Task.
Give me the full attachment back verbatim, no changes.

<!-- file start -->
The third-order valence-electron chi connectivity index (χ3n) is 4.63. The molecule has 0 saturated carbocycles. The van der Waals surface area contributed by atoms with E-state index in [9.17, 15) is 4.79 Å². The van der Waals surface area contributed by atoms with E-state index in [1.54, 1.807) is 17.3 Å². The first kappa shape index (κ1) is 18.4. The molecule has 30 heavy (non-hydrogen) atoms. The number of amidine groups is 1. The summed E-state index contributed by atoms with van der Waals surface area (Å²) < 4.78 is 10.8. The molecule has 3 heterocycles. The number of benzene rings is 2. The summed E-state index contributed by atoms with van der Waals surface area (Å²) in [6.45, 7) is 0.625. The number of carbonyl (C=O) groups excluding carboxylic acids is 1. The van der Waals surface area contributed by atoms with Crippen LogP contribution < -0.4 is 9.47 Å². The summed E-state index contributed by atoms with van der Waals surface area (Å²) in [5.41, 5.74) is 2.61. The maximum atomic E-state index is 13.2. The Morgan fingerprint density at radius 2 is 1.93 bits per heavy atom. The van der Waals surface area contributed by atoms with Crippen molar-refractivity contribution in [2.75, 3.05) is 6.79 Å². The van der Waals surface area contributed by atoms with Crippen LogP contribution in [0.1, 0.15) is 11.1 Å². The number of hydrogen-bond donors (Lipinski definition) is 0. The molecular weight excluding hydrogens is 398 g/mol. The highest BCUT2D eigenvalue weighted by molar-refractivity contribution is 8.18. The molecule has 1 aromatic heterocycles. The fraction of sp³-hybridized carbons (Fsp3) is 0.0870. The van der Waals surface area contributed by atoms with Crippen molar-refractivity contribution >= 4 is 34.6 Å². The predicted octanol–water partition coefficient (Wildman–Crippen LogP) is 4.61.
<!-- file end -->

The third-order valence-electron chi connectivity index (χ3n) is 4.63. The molecule has 0 saturated carbocycles. The van der Waals surface area contributed by atoms with E-state index in [9.17, 15) is 4.79 Å². The van der Waals surface area contributed by atoms with E-state index in [1.54, 1.807) is 17.3 Å². The first kappa shape index (κ1) is 18.4. The molecule has 30 heavy (non-hydrogen) atoms. The number of amidine groups is 1. The summed E-state index contributed by atoms with van der Waals surface area (Å²) < 4.78 is 10.8. The molecule has 3 heterocycles. The number of benzene rings is 2. The summed E-state index contributed by atoms with van der Waals surface area (Å²) in [6.45, 7) is 0.625. The number of carbonyl (C=O) groups excluding carboxylic acids is 1. The van der Waals surface area contributed by atoms with Crippen LogP contribution < -0.4 is 9.47 Å². The summed E-state index contributed by atoms with van der Waals surface area (Å²) in [5.41, 5.74) is 2.61. The maximum atomic E-state index is 13.2. The Morgan fingerprint density at radius 2 is 1.93 bits per heavy atom. The van der Waals surface area contributed by atoms with Crippen molar-refractivity contribution in [2.75, 3.05) is 6.79 Å². The van der Waals surface area contributed by atoms with Crippen LogP contribution in [0.1, 0.15) is 11.1 Å². The number of hydrogen-bond donors (Lipinski definition) is 0. The molecular weight excluding hydrogens is 398 g/mol. The highest BCUT2D eigenvalue weighted by molar-refractivity contribution is 8.18. The molecule has 1 aromatic heterocycles. The fraction of sp³-hybridized carbons (Fsp3) is 0.0870. The van der Waals surface area contributed by atoms with Crippen molar-refractivity contribution >= 4 is 34.6 Å². The predicted octanol–water partition coefficient (Wildman–Crippen LogP) is 4.61.